No public inquiry into foreign interference; bringing finer dining to the campfire stove; Senator Patrick Brazeau on Canada’s relationship with alcohol; and how the Colorado River deal could affect what we eat
Special rapporteur David Johnston has recommended against a public inquiry into foreign interference in Canadian politics, but highlighted “serious shortcomings” in how security agencies communicate intelligence to the government. Matt Galloway discusses Johnston’s findings with Tonda MacCharles, Ottawa bureau chief for the Toronto Star; and Dick Fadden, former director of the Canadian Security Intelligence Service.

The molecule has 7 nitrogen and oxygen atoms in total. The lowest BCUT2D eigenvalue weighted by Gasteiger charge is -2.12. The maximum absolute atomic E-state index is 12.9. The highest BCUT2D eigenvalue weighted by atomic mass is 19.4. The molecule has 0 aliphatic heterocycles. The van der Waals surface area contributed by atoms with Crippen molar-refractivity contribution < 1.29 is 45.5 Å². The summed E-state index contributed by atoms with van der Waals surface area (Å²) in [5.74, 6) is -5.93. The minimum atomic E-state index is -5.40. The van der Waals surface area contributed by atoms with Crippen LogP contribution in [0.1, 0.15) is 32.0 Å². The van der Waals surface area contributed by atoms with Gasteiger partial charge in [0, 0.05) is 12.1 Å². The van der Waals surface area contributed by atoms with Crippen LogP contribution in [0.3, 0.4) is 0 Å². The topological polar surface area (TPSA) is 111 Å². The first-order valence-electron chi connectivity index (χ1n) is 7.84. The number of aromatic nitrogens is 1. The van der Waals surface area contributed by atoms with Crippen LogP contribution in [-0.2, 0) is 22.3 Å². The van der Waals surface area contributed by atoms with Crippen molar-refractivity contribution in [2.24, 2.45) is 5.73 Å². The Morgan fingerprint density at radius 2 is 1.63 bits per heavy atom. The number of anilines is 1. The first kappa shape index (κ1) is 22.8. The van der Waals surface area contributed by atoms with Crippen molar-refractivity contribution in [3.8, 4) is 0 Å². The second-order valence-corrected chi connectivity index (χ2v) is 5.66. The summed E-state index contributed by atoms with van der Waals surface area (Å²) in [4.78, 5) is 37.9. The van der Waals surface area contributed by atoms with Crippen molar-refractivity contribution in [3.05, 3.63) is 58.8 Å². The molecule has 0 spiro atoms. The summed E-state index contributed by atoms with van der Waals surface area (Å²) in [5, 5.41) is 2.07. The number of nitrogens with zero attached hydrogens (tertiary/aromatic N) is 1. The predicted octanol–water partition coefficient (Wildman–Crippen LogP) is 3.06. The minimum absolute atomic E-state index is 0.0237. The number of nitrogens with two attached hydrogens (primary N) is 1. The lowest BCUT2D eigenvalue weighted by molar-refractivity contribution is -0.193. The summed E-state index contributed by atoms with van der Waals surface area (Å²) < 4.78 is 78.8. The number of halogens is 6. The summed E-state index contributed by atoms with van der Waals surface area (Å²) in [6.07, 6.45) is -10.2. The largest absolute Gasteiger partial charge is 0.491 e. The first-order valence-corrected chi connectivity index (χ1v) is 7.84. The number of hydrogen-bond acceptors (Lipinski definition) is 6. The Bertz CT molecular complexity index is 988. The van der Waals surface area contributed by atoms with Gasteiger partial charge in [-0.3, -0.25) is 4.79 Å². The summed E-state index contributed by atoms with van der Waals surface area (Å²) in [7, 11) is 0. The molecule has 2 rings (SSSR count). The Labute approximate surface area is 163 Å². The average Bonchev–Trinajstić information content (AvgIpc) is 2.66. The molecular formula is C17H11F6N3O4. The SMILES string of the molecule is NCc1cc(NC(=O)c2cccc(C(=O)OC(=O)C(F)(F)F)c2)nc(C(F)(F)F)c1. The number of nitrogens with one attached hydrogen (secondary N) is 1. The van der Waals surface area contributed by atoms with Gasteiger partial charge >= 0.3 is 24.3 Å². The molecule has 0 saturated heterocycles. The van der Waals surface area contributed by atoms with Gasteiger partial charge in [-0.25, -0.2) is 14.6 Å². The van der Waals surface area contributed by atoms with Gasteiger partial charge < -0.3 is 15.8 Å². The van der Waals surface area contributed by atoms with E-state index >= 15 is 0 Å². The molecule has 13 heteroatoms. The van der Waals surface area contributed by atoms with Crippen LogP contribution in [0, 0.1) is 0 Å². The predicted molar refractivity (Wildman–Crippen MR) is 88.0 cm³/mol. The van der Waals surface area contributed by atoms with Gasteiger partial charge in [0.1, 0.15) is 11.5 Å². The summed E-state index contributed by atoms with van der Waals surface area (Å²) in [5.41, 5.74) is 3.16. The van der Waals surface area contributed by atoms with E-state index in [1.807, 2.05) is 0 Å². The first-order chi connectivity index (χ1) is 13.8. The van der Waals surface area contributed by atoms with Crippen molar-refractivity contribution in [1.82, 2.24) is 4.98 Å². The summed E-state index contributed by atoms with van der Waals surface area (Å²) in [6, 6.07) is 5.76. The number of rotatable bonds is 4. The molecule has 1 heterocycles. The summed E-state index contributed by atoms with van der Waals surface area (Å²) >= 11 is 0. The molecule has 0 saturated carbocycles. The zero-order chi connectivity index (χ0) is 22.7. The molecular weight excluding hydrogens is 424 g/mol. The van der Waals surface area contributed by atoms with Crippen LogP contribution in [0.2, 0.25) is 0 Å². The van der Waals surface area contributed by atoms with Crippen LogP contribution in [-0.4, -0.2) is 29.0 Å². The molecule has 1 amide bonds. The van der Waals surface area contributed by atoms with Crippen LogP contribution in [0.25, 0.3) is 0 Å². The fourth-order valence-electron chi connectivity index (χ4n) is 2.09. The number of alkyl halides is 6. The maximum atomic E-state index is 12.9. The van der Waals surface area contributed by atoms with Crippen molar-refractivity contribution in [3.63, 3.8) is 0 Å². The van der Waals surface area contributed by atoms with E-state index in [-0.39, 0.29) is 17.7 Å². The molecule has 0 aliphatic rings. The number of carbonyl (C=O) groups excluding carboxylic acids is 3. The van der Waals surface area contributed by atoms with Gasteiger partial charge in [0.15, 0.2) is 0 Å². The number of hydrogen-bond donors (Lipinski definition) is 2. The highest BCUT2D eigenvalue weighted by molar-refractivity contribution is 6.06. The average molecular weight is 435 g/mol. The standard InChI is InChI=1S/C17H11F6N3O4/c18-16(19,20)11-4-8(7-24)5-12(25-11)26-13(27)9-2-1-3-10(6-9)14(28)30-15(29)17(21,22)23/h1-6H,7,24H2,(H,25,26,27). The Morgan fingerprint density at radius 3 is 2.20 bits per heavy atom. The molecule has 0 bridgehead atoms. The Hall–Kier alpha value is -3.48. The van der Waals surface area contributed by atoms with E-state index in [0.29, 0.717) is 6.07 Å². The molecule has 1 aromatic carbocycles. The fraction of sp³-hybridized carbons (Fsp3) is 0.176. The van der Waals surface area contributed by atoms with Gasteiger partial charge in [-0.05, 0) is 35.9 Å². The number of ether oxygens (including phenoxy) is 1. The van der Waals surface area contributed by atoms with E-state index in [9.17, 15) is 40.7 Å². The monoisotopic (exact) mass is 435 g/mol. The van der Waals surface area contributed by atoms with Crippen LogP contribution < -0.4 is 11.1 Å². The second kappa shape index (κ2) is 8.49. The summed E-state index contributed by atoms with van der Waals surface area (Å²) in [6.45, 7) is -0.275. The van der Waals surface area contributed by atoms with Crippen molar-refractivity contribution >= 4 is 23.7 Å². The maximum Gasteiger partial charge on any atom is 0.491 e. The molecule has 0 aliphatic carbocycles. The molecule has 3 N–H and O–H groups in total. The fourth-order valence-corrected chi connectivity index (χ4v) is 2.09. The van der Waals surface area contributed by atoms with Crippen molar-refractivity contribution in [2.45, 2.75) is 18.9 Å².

Then, in his new recipe book Cook It Wild, food writer and former restaurant critic Chris Nuttall-Smith aims to elevate campfire cooking from baked beans and hotdogs to dishes like paella and risotto.
Plus, Quebec Sen. Patrick Brazeau has often spoken about his struggles with alcohol and his path to sobriety. Now, he wants Canadians to think about their own relationship with drinking. He tells us why he’s pushing for health warning labels on alcoholic beverages.
And three U.S. states have reached a landmark deal to draw less water from the Colorado River, which is at risk of drying up due to drought and chronic overuse. We hear how that deal will affect agriculture and some of the food that reaches Canadian plates.